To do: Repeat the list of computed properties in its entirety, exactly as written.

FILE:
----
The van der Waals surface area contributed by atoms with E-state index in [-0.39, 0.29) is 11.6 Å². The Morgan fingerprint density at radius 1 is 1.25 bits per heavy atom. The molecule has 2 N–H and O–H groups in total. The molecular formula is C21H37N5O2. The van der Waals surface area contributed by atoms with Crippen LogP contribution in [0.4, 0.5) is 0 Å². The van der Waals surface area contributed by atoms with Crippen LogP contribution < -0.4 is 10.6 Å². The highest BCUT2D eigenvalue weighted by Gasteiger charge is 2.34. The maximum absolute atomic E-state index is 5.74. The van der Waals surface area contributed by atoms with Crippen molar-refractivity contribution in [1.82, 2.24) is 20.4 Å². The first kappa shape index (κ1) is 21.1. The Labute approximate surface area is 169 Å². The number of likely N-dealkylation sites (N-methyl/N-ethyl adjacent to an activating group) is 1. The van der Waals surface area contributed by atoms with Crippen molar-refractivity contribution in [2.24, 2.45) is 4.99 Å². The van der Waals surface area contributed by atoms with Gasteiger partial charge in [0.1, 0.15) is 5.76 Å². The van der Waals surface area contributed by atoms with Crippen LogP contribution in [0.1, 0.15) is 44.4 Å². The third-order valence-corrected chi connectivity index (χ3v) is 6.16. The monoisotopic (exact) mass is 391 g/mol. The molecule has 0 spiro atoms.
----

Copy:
The van der Waals surface area contributed by atoms with E-state index in [-0.39, 0.29) is 11.6 Å². The Morgan fingerprint density at radius 1 is 1.25 bits per heavy atom. The molecule has 2 N–H and O–H groups in total. The molecular formula is C21H37N5O2. The van der Waals surface area contributed by atoms with Crippen LogP contribution in [0.4, 0.5) is 0 Å². The van der Waals surface area contributed by atoms with Crippen LogP contribution < -0.4 is 10.6 Å². The highest BCUT2D eigenvalue weighted by Gasteiger charge is 2.34. The maximum absolute atomic E-state index is 5.74. The van der Waals surface area contributed by atoms with Crippen molar-refractivity contribution in [1.82, 2.24) is 20.4 Å². The first kappa shape index (κ1) is 21.1. The Labute approximate surface area is 169 Å². The number of likely N-dealkylation sites (N-methyl/N-ethyl adjacent to an activating group) is 1. The van der Waals surface area contributed by atoms with Crippen molar-refractivity contribution in [2.24, 2.45) is 4.99 Å². The van der Waals surface area contributed by atoms with Gasteiger partial charge in [0.1, 0.15) is 5.76 Å². The van der Waals surface area contributed by atoms with Crippen LogP contribution in [0.1, 0.15) is 44.4 Å². The third-order valence-corrected chi connectivity index (χ3v) is 6.16. The monoisotopic (exact) mass is 391 g/mol. The molecule has 0 spiro atoms.